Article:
As shown in Figure 4, we generated five second-long periods comprised of 1/f noise (i.e., pink noise). We added non-sinusoidal oscillations with different amplitudes and lengths. The amplitudes of non-sinusoidal oscillations vary between 5 and 20 microvolts, while the pink noise remains at 10 microvolts in amplitude. The signal-to-noise (SNR) was calculated by the snr() function in the Signal Processing Toolbox of MATLAB, which determines the signal-to-noise ratio in decibels of the non-sinusoidal burst by computing the ratio between summed squared magnitudes of the oscillation and the pink noise, respectively. We simulated ten iterations for each amplitude. For each iteration, we tested four different lengths of non-sinusoidal oscillations (one cycle, two-and-a-half cycles, one second, and three seconds long).
We generated non-sinusoidal oscillations by introducing asymmetry between the trough and peak periods of sinusoidal waves. To generate this asymmetric nature of an oscillation, we applied a 9:1 ratio between trough and peak amplitudes, as shown in an example of Figure 4A. To smooth the onset and offset of the non-sinusoidal oscillations, we used Tukey (tapered cosine) window function with a 0.40 ratio for the taper section (Bloomfield, 2004). Of note, the smaller the Turkey ratio within the taper section, the higher the occurrence of high-frequency artifacts.
To evaluate the performance of CHO, we calculated the specificity and sensitivity of CHO in detecting non-sinusoidal oscillations. High specificity depends on high true-negative and low false-positive detection rates. In contrast, high sensitivity depends on high true-positive and low false-negative detection rates. In this simulation, we expected harmonic oscillations to increase the false-positive detection rate, and one-cycled oscillations to decrease the true-negative detection rate within conventional methods. Thus, harmonic oscillations and one-cycled oscillations decrease the specificity, not sensitivity.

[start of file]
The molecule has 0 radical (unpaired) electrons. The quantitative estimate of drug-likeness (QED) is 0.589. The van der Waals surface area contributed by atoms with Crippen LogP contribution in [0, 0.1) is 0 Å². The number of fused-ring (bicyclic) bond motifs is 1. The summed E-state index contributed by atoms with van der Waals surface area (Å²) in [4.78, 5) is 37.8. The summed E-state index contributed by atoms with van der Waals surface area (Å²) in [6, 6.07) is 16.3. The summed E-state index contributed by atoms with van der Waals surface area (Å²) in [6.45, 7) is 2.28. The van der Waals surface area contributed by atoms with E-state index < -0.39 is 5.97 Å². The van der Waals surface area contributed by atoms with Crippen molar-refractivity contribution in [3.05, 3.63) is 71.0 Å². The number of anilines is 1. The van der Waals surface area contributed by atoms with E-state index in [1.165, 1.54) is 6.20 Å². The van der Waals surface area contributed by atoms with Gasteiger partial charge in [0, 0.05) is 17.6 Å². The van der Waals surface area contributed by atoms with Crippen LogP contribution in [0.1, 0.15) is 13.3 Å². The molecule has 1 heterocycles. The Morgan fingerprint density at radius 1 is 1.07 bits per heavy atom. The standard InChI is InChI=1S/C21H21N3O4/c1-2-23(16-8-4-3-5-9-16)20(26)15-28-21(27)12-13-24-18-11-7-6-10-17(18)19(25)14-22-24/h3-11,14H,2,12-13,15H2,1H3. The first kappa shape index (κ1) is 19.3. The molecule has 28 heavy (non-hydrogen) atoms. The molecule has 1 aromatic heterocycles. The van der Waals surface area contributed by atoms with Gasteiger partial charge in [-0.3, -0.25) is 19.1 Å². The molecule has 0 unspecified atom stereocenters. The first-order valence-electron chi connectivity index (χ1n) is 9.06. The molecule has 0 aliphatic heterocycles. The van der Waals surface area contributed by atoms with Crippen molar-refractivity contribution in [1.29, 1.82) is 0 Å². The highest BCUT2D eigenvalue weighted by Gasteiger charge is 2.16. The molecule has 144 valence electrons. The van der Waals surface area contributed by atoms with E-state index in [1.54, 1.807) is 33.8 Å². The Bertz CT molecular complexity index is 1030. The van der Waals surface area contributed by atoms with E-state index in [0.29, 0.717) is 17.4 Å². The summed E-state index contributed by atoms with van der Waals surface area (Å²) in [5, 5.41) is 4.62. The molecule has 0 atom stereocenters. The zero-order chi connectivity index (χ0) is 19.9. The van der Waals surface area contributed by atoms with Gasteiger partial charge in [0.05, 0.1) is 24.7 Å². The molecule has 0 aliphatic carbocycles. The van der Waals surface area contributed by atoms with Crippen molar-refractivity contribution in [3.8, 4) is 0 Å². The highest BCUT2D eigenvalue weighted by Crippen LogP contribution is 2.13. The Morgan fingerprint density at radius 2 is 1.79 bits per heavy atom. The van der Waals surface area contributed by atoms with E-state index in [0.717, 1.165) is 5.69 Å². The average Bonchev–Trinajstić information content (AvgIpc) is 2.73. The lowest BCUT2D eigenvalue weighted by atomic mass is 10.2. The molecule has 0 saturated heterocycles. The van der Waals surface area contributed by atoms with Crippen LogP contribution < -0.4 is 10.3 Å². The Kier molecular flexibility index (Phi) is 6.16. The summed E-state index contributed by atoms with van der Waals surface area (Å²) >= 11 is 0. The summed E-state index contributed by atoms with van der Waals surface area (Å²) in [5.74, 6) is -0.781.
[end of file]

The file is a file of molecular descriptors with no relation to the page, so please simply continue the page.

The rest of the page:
For evaluating the performance of each method in determining the fundamental frequency of the oscillations, we defined an accurate detection as one that exhibited a difference between the ground truth peak frequency and detected frequency of less than 1.5 Hz. Furthermore, to evaluate the performance of each method in detecting the onset/offset of the oscillations, we calculated the correlation between the envelope of the ground truth oscillation and the detected oscillation. We defined those onset/offset detections as accurate if the correlation was positive and the p-value was smaller than 0.05.
This work was supported by the National Institutes of Health (NIH) grants R01-MH120194, R01EB026439, U24-NS109103, U01-NS108916, U01-NS128612, P41-EB018783, the McDonnell Center for Systems Neuroscience and Fondazione Neurone.
Conceptualization: HC, PB. Methodology: HC, MA, JTW, PB. Data Curation: PB. Formal analysis: HC. Visualization: HC, MA. Funding acquisition: JTW, PB. Writing – original draft: HC, PB. Writing – review & editing: HC, MA, JTW, PB. All authors read and approved the final version of the manuscript.
One U.S. patent (Provisional Application Serial No.63/326,257) related to systems and methods for detection of neurophysiological signal oscillations described in this manuscript was filed on March 31, 2022. The inventors/contributors of this patent involve some of the manuscript authors, including HC, MA, JTW, PB.
Datasets may be provided to interested researchers upon reasonable request to the corresponding author.
The Matlab code and sample data used for CHO are available at https://github.com/neurotechcenter/CHO.